received through your coursework. We also select one qualified student each year to intern with the Peggy Guggenheim Collection in Venice, Italy.
Applicants will be admitted who have submitted completed applications and all supporting documentation, as outlined in the admissions requirements, and who have, in the judgment of Christie’s Education, New York, demonstrated the necessary background and qualifications for the successful completion of the program.
Applicants will be admitted, who have submitted completed applications and all supporting documentation, as set forth in the admissions section, and who have, in the judgment of Christie’s Education New York, demonstrated the necessary background and qualifications for the successful completion of the program. Successful candidates will receive an acceptance letter and be required to secure their place in a program by paying a tuition deposit within a pre-determined time.
All materials must be sent in hard copy to the following address:
1230 Avenue of the Americas, 20th Floor,
New York, NY 10020
Applications are accepted beginning in the fall for the following academic year. There is a priority deadline of January 17, 2020. However, applications will be accepted after that date until the programs are full.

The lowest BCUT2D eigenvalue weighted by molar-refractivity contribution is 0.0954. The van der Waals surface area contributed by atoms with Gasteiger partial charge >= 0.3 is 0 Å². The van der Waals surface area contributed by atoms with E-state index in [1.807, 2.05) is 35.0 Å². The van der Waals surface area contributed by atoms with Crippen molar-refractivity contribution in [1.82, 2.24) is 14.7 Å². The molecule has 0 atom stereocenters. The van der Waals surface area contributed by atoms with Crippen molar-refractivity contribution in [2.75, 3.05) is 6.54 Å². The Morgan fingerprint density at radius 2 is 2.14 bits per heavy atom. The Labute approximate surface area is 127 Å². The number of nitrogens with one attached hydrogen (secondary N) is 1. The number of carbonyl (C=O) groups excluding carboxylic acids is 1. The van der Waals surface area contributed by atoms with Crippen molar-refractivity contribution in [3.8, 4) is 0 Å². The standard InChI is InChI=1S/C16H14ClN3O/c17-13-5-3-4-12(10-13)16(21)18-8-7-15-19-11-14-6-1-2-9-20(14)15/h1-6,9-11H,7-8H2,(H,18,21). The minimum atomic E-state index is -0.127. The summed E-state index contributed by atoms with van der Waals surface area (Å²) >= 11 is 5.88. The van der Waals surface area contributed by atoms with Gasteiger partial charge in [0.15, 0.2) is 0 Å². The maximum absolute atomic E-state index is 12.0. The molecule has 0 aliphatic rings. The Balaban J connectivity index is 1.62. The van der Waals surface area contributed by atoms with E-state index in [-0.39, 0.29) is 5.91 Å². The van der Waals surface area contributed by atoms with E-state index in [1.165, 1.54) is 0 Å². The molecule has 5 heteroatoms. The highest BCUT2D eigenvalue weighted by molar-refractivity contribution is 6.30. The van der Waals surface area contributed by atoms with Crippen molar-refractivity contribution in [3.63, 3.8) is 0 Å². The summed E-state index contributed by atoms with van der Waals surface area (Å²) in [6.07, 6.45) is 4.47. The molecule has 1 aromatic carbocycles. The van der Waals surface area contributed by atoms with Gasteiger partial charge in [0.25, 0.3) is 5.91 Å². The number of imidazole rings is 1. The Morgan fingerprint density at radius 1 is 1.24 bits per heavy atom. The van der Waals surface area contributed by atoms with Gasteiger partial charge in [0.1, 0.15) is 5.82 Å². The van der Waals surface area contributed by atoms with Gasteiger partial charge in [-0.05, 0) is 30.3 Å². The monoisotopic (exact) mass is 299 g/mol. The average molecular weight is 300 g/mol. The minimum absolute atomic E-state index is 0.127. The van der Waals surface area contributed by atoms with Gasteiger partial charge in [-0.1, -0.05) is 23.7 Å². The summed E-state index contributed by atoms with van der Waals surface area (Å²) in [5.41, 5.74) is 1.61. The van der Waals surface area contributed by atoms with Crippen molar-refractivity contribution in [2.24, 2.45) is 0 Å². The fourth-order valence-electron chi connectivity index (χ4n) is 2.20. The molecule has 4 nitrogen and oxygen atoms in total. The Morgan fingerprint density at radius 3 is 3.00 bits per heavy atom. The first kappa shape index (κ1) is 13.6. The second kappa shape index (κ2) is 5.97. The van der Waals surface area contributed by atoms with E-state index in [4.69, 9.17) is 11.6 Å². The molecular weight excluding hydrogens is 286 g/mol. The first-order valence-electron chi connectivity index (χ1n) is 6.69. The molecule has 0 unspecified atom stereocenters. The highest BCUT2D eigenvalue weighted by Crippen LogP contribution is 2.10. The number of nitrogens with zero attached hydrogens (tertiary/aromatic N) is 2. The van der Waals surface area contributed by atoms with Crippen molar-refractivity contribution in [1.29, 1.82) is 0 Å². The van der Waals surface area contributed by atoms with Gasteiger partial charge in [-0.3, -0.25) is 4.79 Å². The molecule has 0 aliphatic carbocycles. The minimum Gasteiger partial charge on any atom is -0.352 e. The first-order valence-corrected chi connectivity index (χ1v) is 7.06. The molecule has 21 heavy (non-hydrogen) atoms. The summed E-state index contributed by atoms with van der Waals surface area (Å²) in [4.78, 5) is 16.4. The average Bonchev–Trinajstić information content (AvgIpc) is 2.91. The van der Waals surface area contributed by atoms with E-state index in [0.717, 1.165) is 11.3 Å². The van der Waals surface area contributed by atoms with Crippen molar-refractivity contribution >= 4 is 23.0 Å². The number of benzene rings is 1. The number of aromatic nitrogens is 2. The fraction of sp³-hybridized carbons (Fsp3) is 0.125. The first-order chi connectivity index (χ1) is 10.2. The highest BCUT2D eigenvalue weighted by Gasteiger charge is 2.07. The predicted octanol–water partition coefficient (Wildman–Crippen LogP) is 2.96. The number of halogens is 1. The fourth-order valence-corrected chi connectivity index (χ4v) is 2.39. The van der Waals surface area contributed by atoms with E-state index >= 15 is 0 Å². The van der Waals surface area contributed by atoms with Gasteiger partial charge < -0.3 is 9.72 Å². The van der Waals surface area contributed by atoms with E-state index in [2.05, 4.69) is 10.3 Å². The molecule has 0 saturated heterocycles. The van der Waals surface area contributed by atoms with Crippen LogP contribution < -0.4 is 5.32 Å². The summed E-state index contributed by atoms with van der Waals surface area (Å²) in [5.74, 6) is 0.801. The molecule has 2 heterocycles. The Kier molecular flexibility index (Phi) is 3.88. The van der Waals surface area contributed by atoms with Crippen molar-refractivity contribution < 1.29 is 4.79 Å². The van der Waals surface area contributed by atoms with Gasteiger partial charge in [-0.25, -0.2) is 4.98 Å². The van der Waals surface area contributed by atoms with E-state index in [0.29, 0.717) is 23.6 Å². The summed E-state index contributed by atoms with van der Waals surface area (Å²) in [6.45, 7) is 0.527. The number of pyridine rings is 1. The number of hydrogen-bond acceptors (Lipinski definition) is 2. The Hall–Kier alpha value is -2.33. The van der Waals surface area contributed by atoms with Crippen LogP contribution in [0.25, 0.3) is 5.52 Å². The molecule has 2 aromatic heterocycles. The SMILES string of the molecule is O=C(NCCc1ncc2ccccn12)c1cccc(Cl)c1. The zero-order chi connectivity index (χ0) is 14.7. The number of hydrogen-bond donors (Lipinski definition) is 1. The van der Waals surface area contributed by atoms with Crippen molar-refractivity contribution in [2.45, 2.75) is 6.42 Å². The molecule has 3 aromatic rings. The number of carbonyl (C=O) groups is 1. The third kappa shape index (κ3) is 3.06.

Applicants to the Christie’s Education M.A. programs must be proficient in English. Applicants whose native language is not English or who are graduates of non-English speaking colleges and universities must take the Test of English as a Foreign Language (TOEFL).
The Graduate Record Exam (GRE) is optional. Students are encouraged to submit GRE scores if they believe the scores are an accurate representation of their academic ability.
The TOEFL and GRE test takers must have their scores forwarded to Christie’s Education by Education Testing Services (ETS) which administers these exams. They must enter the Christie’s Education code 9394, on the TOEFL and GRE Score Report Request Form.
For information on these exams, contact ETS at +1 609 921 9000 or consult www.ets.org.
Tuition and fees cover most educational and administrative expenses, including but not limited to orientation programs, out of town field trips, cultural institutional visits, admittance to selected museums nationwide (most major New York City museums) and access to art work in the Christie’s Education Study Collection.